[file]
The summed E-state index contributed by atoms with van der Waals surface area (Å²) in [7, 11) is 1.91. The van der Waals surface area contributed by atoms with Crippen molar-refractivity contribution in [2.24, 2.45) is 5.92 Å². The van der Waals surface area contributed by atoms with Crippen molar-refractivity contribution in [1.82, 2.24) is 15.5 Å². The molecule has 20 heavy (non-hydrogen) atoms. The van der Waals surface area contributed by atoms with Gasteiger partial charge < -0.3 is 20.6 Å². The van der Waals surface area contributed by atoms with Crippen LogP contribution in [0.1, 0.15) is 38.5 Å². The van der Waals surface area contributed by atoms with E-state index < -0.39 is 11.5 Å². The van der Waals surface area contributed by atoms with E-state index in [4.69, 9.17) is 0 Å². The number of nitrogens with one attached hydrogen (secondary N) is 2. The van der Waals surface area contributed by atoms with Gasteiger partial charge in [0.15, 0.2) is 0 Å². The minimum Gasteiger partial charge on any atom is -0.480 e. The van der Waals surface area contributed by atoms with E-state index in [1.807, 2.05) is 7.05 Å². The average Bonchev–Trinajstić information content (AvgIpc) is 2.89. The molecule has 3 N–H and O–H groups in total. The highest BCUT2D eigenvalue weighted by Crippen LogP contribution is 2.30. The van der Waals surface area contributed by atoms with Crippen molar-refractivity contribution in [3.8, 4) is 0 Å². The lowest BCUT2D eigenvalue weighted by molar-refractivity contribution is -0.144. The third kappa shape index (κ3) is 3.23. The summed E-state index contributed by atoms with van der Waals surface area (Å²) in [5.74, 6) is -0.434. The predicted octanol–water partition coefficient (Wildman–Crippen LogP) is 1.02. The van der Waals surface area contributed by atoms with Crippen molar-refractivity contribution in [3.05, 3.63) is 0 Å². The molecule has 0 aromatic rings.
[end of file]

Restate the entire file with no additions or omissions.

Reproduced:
The summed E-state index contributed by atoms with van der Waals surface area (Å²) in [7, 11) is 1.91. The van der Waals surface area contributed by atoms with Crippen molar-refractivity contribution in [2.24, 2.45) is 5.92 Å². The van der Waals surface area contributed by atoms with Crippen molar-refractivity contribution in [1.82, 2.24) is 15.5 Å². The molecule has 20 heavy (non-hydrogen) atoms. The van der Waals surface area contributed by atoms with Gasteiger partial charge < -0.3 is 20.6 Å². The van der Waals surface area contributed by atoms with Crippen LogP contribution in [0.1, 0.15) is 38.5 Å². The van der Waals surface area contributed by atoms with E-state index < -0.39 is 11.5 Å². The van der Waals surface area contributed by atoms with E-state index in [4.69, 9.17) is 0 Å². The number of nitrogens with one attached hydrogen (secondary N) is 2. The van der Waals surface area contributed by atoms with Gasteiger partial charge in [0.15, 0.2) is 0 Å². The minimum Gasteiger partial charge on any atom is -0.480 e. The van der Waals surface area contributed by atoms with E-state index in [1.807, 2.05) is 7.05 Å². The average Bonchev–Trinajstić information content (AvgIpc) is 2.89. The molecule has 3 N–H and O–H groups in total. The highest BCUT2D eigenvalue weighted by Crippen LogP contribution is 2.30. The van der Waals surface area contributed by atoms with Crippen molar-refractivity contribution in [3.8, 4) is 0 Å². The lowest BCUT2D eigenvalue weighted by molar-refractivity contribution is -0.144. The third kappa shape index (κ3) is 3.23. The summed E-state index contributed by atoms with van der Waals surface area (Å²) in [5.74, 6) is -0.434. The predicted octanol–water partition coefficient (Wildman–Crippen LogP) is 1.02. The van der Waals surface area contributed by atoms with Crippen molar-refractivity contribution in [3.05, 3.63) is 0 Å². The molecule has 0 aromatic rings.